Almost eight years ago, I worked as a chief of staff to a management committee at one of the world’s largest hedge funds. While the experience overall was both memorable and formative, there is one particular day that continues to stand out to me.

Instead of huddling together inside the walls of the firm’s Connecticut headquarters, my boss asked me to meet him at a restaurant in NYC. What a treat! Having never actually spent a day working in the Big City, let alone at a hip West Village restaurant, I felt grateful for a reprieve from our traditional routine.

But, what I remember more about that day than anything else was what we did. We spent hours working on how to structure his calendar.

Synthesizing the different types of work he would regularly engage with into high-level buckets, thinking through how his brain was more or less capable of solving different types of problems at different times of the day. We came up with what we called a “hard structure for the week”. We defined when it was OK to block meetings, when he should engage in heads-down work, and when he should handle tactical must-dos. I was surprised that someone in his position was keen to spend so much time figuring out how to do something as basic as manage his calendar.

It wasn’t long before I realized that time is a senior executive’s most precious commodity. And, how effectively you spend your time can make all the difference. 

When Scouted first transitioned into a remote work environment, I made some changes to my team’s overall hard structure, but I also kept a lot of it the same. For instance, every Tuesday morning we run weekly OKR meetings and after the meetings we kept our tradition of doing a team lunch. Four months into shelter-in-place, I’d been following the same routine and week after week I had this guilty feeling of dread. Instead of looking forward to those team lunches, which used to be a reward, they felt like a chore. And I realized that, after two hours of sitting in front of the Zoom screen, the last thing anyone wanted was to spend more time in front of their screen. I needed a break.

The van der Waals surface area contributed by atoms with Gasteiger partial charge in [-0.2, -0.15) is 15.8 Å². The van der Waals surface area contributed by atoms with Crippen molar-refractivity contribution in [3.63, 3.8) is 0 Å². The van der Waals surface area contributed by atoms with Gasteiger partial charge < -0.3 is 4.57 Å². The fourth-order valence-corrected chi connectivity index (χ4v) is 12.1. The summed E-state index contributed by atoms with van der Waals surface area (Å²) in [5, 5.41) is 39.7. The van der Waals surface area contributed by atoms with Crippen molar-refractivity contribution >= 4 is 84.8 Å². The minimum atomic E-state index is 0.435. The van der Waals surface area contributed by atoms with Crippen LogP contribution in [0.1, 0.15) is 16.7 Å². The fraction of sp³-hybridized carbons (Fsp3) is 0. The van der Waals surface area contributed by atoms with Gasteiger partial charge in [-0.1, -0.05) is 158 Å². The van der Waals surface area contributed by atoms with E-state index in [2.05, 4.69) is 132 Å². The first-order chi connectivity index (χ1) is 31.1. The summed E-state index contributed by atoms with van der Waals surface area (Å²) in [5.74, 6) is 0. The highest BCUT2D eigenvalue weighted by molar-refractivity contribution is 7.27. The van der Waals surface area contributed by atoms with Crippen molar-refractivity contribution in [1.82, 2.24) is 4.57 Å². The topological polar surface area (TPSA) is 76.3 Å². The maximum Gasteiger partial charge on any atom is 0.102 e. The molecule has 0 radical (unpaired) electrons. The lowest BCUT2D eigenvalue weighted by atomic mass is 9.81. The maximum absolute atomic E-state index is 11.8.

And, after asking my team, it turns out we all needed a break. 

And so, just last week I made a small change to my team’s hard structure. I moved our team lunches to Monday. It’s a way for all of us to be together at the beginning of the week, remind ourselves that we are part of a broader community, and to catch up on the weekend. And, perhaps most meaningfully, I instituted “No Meeting Wednesday”. Not only does this give everyone the opportunity to make real progress on their goals, but it also makes the week feel much less intense and tiring.

It took me a while to realize this, but when all our meetings are in front of a screen, it creates fatigue that is different from when we are all together in person. I can’t tell you how these simple changes to our weekly hard structure have made all the difference. My team is more excited to be on a Zoom call when we are all together; they are more energized and they feel like they have more time to accomplish their goals. Interestingly, they have the same literal amount of time available to them in the week, but the small changes we made as to how our time is structured, have made a substantial difference to our overall work environment. 

And now, that exercise of integrating understanding and empathy for what we, as individuals, need to do our best work into how we structure our time has proved to be a key driver of my employees happiness and productivity. 

As business leaders, we are all learning in real-time about how previous best practices might need to be adjusted. Now that many of us are going to be working remotely for the foreseeable future, I encourage us all to evaluate the structures we have in place to see what needs to change.

Because, as much as things might feel the same, they really are materially different.